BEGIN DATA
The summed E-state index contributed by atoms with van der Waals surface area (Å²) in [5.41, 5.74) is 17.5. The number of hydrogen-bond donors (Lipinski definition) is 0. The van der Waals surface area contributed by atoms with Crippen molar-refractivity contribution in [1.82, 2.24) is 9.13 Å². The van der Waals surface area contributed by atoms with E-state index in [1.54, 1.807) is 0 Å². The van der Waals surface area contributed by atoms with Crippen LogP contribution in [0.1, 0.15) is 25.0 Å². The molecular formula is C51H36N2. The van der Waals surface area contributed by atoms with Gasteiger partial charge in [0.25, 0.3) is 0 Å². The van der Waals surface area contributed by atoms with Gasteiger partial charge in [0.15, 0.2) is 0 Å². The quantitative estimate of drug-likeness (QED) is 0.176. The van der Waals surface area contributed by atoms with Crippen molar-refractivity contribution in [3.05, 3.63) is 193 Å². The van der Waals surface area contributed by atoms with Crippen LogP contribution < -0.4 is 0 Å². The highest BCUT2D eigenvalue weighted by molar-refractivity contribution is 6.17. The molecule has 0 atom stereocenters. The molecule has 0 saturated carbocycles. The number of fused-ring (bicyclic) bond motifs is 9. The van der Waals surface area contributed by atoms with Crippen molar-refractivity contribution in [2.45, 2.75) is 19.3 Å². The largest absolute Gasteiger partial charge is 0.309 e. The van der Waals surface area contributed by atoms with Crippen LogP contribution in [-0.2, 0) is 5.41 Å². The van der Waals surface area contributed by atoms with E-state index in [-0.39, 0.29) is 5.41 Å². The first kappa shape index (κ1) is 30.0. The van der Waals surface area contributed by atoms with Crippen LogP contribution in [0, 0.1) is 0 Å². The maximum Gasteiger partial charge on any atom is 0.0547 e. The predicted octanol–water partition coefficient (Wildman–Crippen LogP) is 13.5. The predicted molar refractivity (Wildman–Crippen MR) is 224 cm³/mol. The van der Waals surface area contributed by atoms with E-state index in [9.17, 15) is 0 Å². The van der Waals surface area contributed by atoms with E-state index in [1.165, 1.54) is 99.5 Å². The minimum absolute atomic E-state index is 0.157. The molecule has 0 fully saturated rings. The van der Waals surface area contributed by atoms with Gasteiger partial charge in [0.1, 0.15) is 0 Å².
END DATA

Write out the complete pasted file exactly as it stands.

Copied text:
The summed E-state index contributed by atoms with van der Waals surface area (Å²) in [5.41, 5.74) is 17.5. The number of hydrogen-bond donors (Lipinski definition) is 0. The van der Waals surface area contributed by atoms with Crippen molar-refractivity contribution in [1.82, 2.24) is 9.13 Å². The van der Waals surface area contributed by atoms with E-state index in [1.54, 1.807) is 0 Å². The van der Waals surface area contributed by atoms with Crippen LogP contribution in [0.1, 0.15) is 25.0 Å². The molecular formula is C51H36N2. The van der Waals surface area contributed by atoms with Gasteiger partial charge in [0.25, 0.3) is 0 Å². The van der Waals surface area contributed by atoms with Gasteiger partial charge in [0.15, 0.2) is 0 Å². The quantitative estimate of drug-likeness (QED) is 0.176. The van der Waals surface area contributed by atoms with Crippen molar-refractivity contribution in [3.05, 3.63) is 193 Å². The van der Waals surface area contributed by atoms with Crippen LogP contribution < -0.4 is 0 Å². The highest BCUT2D eigenvalue weighted by molar-refractivity contribution is 6.17. The molecule has 0 atom stereocenters. The molecule has 0 saturated carbocycles. The number of fused-ring (bicyclic) bond motifs is 9. The van der Waals surface area contributed by atoms with Crippen molar-refractivity contribution in [2.45, 2.75) is 19.3 Å². The largest absolute Gasteiger partial charge is 0.309 e. The van der Waals surface area contributed by atoms with Crippen LogP contribution in [-0.2, 0) is 5.41 Å². The van der Waals surface area contributed by atoms with E-state index in [-0.39, 0.29) is 5.41 Å². The first kappa shape index (κ1) is 30.0. The van der Waals surface area contributed by atoms with Crippen LogP contribution in [0, 0.1) is 0 Å². The maximum Gasteiger partial charge on any atom is 0.0547 e. The predicted octanol–water partition coefficient (Wildman–Crippen LogP) is 13.5. The predicted molar refractivity (Wildman–Crippen MR) is 224 cm³/mol. The van der Waals surface area contributed by atoms with E-state index in [9.17, 15) is 0 Å². The van der Waals surface area contributed by atoms with E-state index in [1.165, 1.54) is 99.5 Å². The minimum absolute atomic E-state index is 0.157. The molecule has 0 fully saturated rings. The van der Waals surface area contributed by atoms with Gasteiger partial charge in [0.1, 0.15) is 0 Å².